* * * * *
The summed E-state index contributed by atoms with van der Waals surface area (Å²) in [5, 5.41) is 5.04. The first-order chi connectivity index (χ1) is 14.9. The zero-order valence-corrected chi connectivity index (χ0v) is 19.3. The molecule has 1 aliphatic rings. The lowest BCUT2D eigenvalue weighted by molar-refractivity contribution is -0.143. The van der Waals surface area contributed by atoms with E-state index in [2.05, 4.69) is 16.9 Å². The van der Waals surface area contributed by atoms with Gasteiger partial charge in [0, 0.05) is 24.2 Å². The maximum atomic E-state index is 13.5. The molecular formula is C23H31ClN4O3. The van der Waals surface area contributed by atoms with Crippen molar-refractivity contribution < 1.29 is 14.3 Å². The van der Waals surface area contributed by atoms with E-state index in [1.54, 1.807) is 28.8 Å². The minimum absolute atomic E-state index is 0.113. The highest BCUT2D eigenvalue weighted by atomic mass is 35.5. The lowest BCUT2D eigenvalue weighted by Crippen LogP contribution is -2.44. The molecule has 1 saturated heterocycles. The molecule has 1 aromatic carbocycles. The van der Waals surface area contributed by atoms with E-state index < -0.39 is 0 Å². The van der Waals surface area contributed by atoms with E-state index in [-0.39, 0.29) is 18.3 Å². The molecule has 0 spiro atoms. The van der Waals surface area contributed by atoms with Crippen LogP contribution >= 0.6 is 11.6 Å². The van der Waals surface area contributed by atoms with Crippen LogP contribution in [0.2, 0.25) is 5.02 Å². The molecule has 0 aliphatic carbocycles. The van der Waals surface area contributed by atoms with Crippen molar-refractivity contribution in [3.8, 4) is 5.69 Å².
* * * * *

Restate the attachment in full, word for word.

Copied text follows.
The summed E-state index contributed by atoms with van der Waals surface area (Å²) in [5, 5.41) is 5.04. The first-order chi connectivity index (χ1) is 14.9. The zero-order valence-corrected chi connectivity index (χ0v) is 19.3. The molecule has 1 aliphatic rings. The lowest BCUT2D eigenvalue weighted by molar-refractivity contribution is -0.143. The van der Waals surface area contributed by atoms with E-state index in [2.05, 4.69) is 16.9 Å². The van der Waals surface area contributed by atoms with Gasteiger partial charge in [0, 0.05) is 24.2 Å². The maximum atomic E-state index is 13.5. The molecular formula is C23H31ClN4O3. The van der Waals surface area contributed by atoms with Crippen molar-refractivity contribution < 1.29 is 14.3 Å². The van der Waals surface area contributed by atoms with E-state index in [1.54, 1.807) is 28.8 Å². The minimum absolute atomic E-state index is 0.113. The highest BCUT2D eigenvalue weighted by atomic mass is 35.5. The lowest BCUT2D eigenvalue weighted by Crippen LogP contribution is -2.44. The molecule has 1 saturated heterocycles. The molecule has 1 aromatic carbocycles. The van der Waals surface area contributed by atoms with E-state index < -0.39 is 0 Å². The van der Waals surface area contributed by atoms with E-state index in [-0.39, 0.29) is 18.3 Å². The molecule has 0 spiro atoms. The van der Waals surface area contributed by atoms with Crippen LogP contribution >= 0.6 is 11.6 Å². The van der Waals surface area contributed by atoms with Crippen LogP contribution in [0.2, 0.25) is 5.02 Å². The molecule has 0 aliphatic carbocycles. The van der Waals surface area contributed by atoms with Crippen molar-refractivity contribution in [3.8, 4) is 5.69 Å².